Outbound Rotary Youth Exchange - Update from Bolivia


My school is having inter-class Olympic games, and the games start next week on September 9th.  I am participating in basketball, volleyball, ping pong, and swimming.  Everyone here calls me "Michael Jordan" because of my basketball skills, but in all honesty, I'm not even that good.  I'd consider myself a little better than average in the United States, but here I am like MJ!  It helps that I am 6'1" tall!

I am not sure that everyone understand this, but since the seasons here are flipped in the southern hemisphere (you guys in the northern hemisphere are heading into Fall, but here in the southern hemisphere, we are heading into Spring!), the school year is also flipped.  The school year here is February to November, so that means I will be finishing school in just a few months.  My summer vacation here will be from November to February.  Since I technically arrived to Bolivia during the middle of the school year (in August), Rotary Club enrolled me as a junior so that I will begin my senior year this coming February 2014.  If they had enrolled me as a senior upon my arrival, then I would have been done with school in November, and I would have had to return to the U.S.  Pretty funky, huh?!!?

Since we are heading into Spring here, it also means that the Bolivian equivalent of "The Prom" is coming up.  Interestingly, my classmates have elected me to represent them as their candidate for Prom King.  As I mentioned in a previous email, there are 3 areas in each grade, so I will be competing against the other two areas.  When they did the vote to name the Prom King candidates, I had no idea what was going on.  Only after the fact did I figure out what had happened!  I was only a little surprised, because I know I have the looks to make a great King!!  :)

Last Monday, I went to a seniors' home with some school classmates.  We visited with the elderly residents, listened to their stories, and took them some marshmallows to eat.  It was really fun to visit with these "ancianos" (elderly ones), and to see their eyes light up upon seeing visitors and a treat.  I love this kind of service.  As I mentioned last week, I really enjoyed visiting the orphanage and playing with the little kids.  They were so cute and seemed very happy when we were there.  On our walk home from the seniors' home, one of the funniest things that I've seen in a long time happened.  Remember that I am talking about last Monday, and there was still a lot of leftover snow from the weekend.  So instead of having a snowball fight like we did last time, some of the girls were writing their names in the snow and were taking photos.  Well, while they were taking photos, this one girl was trying to show-off and be funny, so she ran through this one girl's name, and messed it all up.  Well, little did she know that at the edge of the snow, there was some nice slick ice.  She ran right through the writing and right on to the ice, and her fall was picture perfect!  Her feet went straight up, and it seemed like she was suspended in the air for an eternity.  She came down and landed straight on her backside!  She was laughing and seemed fine, but she wasn’t at school for the next two days.  She is fine now, but she said she had to go to the doctor and get 5 shots in her back.  We are all glad that she is okay, but that fall was cartoon-quality funny!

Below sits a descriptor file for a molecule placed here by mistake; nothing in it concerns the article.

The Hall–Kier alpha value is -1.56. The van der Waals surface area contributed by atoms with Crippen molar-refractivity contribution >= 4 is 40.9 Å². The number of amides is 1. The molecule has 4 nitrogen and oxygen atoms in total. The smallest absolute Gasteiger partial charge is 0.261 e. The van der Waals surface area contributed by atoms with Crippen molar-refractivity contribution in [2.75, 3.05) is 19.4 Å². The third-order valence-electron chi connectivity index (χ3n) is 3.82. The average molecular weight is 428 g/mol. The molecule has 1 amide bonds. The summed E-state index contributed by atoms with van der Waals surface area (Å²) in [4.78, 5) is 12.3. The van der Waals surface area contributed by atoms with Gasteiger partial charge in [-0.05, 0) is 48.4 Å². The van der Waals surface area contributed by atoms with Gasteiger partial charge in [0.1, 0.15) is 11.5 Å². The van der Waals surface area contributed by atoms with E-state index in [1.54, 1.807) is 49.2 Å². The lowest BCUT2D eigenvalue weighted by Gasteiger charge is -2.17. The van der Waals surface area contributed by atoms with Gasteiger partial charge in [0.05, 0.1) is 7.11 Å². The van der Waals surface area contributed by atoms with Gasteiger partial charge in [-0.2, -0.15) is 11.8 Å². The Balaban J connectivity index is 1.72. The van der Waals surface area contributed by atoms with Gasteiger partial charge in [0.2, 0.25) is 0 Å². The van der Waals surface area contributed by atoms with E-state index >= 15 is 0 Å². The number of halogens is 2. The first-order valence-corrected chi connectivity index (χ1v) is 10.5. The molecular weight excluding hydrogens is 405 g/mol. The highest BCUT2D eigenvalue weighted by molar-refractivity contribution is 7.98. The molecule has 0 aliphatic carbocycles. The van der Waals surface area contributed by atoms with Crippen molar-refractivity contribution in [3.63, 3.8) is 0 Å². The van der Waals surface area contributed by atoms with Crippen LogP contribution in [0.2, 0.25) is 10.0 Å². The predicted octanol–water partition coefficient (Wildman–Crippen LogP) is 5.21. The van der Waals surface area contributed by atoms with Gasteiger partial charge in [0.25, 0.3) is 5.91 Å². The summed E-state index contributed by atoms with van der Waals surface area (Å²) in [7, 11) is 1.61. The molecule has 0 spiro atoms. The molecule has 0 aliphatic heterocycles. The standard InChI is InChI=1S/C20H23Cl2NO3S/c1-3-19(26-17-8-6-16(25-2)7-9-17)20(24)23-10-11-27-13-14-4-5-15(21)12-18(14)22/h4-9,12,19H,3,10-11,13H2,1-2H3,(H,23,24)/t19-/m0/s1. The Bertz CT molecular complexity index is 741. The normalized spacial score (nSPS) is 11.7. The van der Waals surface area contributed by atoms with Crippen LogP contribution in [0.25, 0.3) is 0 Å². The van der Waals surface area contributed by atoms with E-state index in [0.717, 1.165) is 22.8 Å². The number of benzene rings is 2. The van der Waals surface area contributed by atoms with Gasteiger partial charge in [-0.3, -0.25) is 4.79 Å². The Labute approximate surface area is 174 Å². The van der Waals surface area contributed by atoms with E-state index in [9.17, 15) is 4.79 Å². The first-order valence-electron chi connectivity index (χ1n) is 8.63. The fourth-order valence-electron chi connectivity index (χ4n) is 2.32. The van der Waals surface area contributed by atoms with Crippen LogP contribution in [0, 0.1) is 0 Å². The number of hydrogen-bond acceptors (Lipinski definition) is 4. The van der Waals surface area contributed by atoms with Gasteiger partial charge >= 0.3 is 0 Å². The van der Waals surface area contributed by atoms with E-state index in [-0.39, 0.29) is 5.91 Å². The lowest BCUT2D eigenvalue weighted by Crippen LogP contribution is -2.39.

On Saturday, my Rotary Club here in Oruro had its 86th anniversary, and we had a program and a dinner.  The only problem was that I didn’t get home until 1 o’clock in the morning (1:00 AM).  There is a saying here called "the Bolivian Hour," and it means that everything starts later than planned.  The saying is as follows:  "The Bolivian clock is one hour later."  Everyone here admits to the veracity of the saying, and to their own "un-punctuality."  So instead of the anniversary celebration and dinner starting at 7:30 PM like the program said, everyone arrived at like 9:30 PM, and we started at 9:45 PM.  Of course, I am a punctual American (in my experience, Americans tend to be on time, more or less!), so I was there waiting for 2 hours for everything to begin!

I think that should wrap up the week, as nothing much more really happened.  Spanish is becoming easier and easier, and I am understanding so much more than when I arrived at the beginning of August.  I am even starting to pick up some of their idiomatic expressions.  I also must say that the people here are marvelous.  They are so kind to me and very generous.  I am very grateful for this experience. -- Brock Bastian